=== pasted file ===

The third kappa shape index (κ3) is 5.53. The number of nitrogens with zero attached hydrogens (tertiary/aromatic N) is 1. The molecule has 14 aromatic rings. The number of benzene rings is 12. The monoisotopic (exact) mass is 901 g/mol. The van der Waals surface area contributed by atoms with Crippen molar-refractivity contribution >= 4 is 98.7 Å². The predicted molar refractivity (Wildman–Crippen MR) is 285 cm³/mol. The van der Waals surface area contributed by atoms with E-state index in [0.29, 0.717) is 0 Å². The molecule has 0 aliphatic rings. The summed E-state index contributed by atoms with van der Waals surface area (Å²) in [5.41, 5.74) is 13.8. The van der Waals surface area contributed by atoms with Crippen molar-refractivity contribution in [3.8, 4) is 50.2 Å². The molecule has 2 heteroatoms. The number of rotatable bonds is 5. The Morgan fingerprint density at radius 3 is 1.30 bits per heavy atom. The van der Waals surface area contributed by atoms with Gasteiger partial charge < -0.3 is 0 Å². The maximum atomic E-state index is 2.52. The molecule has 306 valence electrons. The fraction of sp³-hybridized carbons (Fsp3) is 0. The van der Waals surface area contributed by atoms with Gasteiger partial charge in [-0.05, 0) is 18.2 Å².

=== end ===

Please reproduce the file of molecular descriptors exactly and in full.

The third kappa shape index (κ3) is 5.53. The number of nitrogens with zero attached hydrogens (tertiary/aromatic N) is 1. The molecule has 14 aromatic rings. The number of benzene rings is 12. The monoisotopic (exact) mass is 901 g/mol. The van der Waals surface area contributed by atoms with Crippen molar-refractivity contribution >= 4 is 98.7 Å². The predicted molar refractivity (Wildman–Crippen MR) is 285 cm³/mol. The van der Waals surface area contributed by atoms with E-state index in [0.29, 0.717) is 0 Å². The molecule has 0 aliphatic rings. The summed E-state index contributed by atoms with van der Waals surface area (Å²) in [5.41, 5.74) is 13.8. The van der Waals surface area contributed by atoms with Crippen molar-refractivity contribution in [3.8, 4) is 50.2 Å². The molecule has 2 heteroatoms. The number of rotatable bonds is 5. The Morgan fingerprint density at radius 3 is 1.30 bits per heavy atom. The van der Waals surface area contributed by atoms with Gasteiger partial charge < -0.3 is 0 Å². The maximum atomic E-state index is 2.52. The molecule has 306 valence electrons. The fraction of sp³-hybridized carbons (Fsp3) is 0. The van der Waals surface area contributed by atoms with Gasteiger partial charge in [-0.05, 0) is 18.2 Å².